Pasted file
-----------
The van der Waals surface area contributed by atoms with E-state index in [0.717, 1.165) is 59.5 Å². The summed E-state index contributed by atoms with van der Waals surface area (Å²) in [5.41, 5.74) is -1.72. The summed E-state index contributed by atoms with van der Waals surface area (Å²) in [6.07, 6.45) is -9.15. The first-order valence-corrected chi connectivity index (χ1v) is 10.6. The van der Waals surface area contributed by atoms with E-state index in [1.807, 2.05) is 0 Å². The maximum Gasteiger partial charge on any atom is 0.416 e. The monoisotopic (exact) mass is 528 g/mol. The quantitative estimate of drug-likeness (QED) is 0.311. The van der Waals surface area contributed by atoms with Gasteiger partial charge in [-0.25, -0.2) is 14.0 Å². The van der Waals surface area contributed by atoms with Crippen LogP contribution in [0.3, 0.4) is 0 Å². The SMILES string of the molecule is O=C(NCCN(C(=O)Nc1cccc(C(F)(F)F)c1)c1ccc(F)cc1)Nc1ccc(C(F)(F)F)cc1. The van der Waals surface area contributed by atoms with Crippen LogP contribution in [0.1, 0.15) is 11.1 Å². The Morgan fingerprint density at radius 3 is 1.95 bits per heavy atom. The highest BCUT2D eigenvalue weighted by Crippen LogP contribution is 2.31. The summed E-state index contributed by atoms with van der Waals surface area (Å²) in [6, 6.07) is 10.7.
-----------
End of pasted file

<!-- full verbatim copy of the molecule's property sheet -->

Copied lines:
The van der Waals surface area contributed by atoms with E-state index in [0.717, 1.165) is 59.5 Å². The summed E-state index contributed by atoms with van der Waals surface area (Å²) in [5.41, 5.74) is -1.72. The summed E-state index contributed by atoms with van der Waals surface area (Å²) in [6.07, 6.45) is -9.15. The first-order valence-corrected chi connectivity index (χ1v) is 10.6. The van der Waals surface area contributed by atoms with E-state index in [1.807, 2.05) is 0 Å². The maximum Gasteiger partial charge on any atom is 0.416 e. The monoisotopic (exact) mass is 528 g/mol. The quantitative estimate of drug-likeness (QED) is 0.311. The van der Waals surface area contributed by atoms with Gasteiger partial charge in [-0.25, -0.2) is 14.0 Å². The van der Waals surface area contributed by atoms with Crippen LogP contribution in [0.3, 0.4) is 0 Å². The SMILES string of the molecule is O=C(NCCN(C(=O)Nc1cccc(C(F)(F)F)c1)c1ccc(F)cc1)Nc1ccc(C(F)(F)F)cc1. The van der Waals surface area contributed by atoms with Crippen LogP contribution in [0.1, 0.15) is 11.1 Å². The Morgan fingerprint density at radius 3 is 1.95 bits per heavy atom. The highest BCUT2D eigenvalue weighted by Crippen LogP contribution is 2.31. The summed E-state index contributed by atoms with van der Waals surface area (Å²) in [6, 6.07) is 10.7.